Oregon was the only state in the union with no additional state sales tax on wine. I am quite sure the other wineries were aware of this as well. I imagined there to be a quietly inebriated commune in the woods of Oregon where the barons of the wine barrel met to ferment their wine with the finest sulfites in the country. Perhaps, there was even a genius wine maker living in a shack working tirelessly to create a new way to provide the timely arrest of oxidation and categorically claim no side effects whatsoever. I think his name is Buddy Peterson.

Who is Buddy Peterson? He is the man who worked the tasting counter at the Swedish Hill winery nestled between Highway 414 and Cayuga Lake. Those who approached his counter were taken on a tasteful tour of their many offerings, and he would keep pouring until they had their fill. The flight would run through sweet white wines, dry reds, and finish off with a couple of Brandies. Buddy's favorite was the Blanc de Franc. He described it as a white wine with the attitude of a red. That wasn't what drew him to the special release wine. No, Buddy knew that it went great with sandwiches. It was like he looked into his soul, then turned to his arsenal of wine barrels and created the one that would speak directly to the world's undying love of sandwiches. Well played, Buddy.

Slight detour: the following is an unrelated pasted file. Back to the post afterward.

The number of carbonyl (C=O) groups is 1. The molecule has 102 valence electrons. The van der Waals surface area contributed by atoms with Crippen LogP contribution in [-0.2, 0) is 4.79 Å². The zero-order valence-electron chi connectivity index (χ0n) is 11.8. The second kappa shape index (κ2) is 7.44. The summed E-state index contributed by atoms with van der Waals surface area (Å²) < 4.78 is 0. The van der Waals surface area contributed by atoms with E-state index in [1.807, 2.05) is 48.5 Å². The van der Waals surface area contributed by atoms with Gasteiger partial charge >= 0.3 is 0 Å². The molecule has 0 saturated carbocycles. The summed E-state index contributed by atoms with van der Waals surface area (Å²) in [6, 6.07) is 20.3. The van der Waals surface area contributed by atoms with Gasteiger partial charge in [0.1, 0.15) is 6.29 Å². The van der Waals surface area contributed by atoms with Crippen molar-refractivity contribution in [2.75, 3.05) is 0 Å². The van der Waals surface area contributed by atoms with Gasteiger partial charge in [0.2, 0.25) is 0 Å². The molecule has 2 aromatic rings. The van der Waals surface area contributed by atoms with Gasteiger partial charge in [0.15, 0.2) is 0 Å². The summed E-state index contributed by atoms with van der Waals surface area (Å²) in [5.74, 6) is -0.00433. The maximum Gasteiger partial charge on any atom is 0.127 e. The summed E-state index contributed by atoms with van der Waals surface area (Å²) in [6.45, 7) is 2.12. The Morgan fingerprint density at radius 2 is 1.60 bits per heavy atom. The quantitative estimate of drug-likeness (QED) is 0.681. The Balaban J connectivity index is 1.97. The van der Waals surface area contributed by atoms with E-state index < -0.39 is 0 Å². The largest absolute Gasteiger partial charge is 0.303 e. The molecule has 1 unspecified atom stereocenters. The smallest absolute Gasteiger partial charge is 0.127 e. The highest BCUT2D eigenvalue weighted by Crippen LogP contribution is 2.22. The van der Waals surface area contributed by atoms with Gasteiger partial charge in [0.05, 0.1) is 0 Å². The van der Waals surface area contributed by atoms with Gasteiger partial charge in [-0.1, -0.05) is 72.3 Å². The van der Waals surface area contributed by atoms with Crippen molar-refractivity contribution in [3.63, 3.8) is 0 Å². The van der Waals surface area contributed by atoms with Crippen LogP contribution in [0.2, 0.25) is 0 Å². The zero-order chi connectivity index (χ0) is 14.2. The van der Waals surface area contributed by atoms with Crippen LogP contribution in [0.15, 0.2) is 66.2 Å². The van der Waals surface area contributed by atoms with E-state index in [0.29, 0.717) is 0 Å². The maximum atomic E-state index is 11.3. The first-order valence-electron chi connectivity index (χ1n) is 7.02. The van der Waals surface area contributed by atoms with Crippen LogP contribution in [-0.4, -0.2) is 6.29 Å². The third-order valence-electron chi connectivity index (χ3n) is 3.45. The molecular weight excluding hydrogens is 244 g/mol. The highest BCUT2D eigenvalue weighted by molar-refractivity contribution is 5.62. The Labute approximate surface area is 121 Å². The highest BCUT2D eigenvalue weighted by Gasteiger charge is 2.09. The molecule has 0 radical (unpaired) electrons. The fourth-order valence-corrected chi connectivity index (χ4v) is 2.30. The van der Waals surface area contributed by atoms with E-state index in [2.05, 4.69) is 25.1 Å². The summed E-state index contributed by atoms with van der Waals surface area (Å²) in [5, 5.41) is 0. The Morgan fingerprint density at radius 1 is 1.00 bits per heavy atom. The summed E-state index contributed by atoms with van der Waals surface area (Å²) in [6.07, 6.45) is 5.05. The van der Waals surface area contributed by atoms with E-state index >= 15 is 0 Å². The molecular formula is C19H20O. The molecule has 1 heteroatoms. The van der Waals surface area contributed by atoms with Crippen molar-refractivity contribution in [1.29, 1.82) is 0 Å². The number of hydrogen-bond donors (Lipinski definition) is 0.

He went on to pour out offerings of Vital Blanc (citrusy with an herbal finish), Marechal Froch (a great picnic red), Viking Red (dry, with a touch of oak), Optimus (transforming vanilla and currants into a smooth finish), Valvina Muscat (a grape created at Cornell University), and Raspberry Infusion (exotic taste in a locally grown grape). All of them were worthy of their award-winning reputations. However, Buddy always saved the very best for last.

The wine was called Blue Waters Chardonnay. He was not generally a fan of Chardonnay, nor were many of the wine snobs you would meet on the wine trail. It was the white wine equivalent of a standard Merlot. Buddy's Chardonnay was different, because it was fermented in a stainless steel barrel. Buddy always wanted to tell everyone more about it. At which point, he would lean in closely and asked if you could keep a secret. His patrons would slur out their promises, and he would began to tell the story.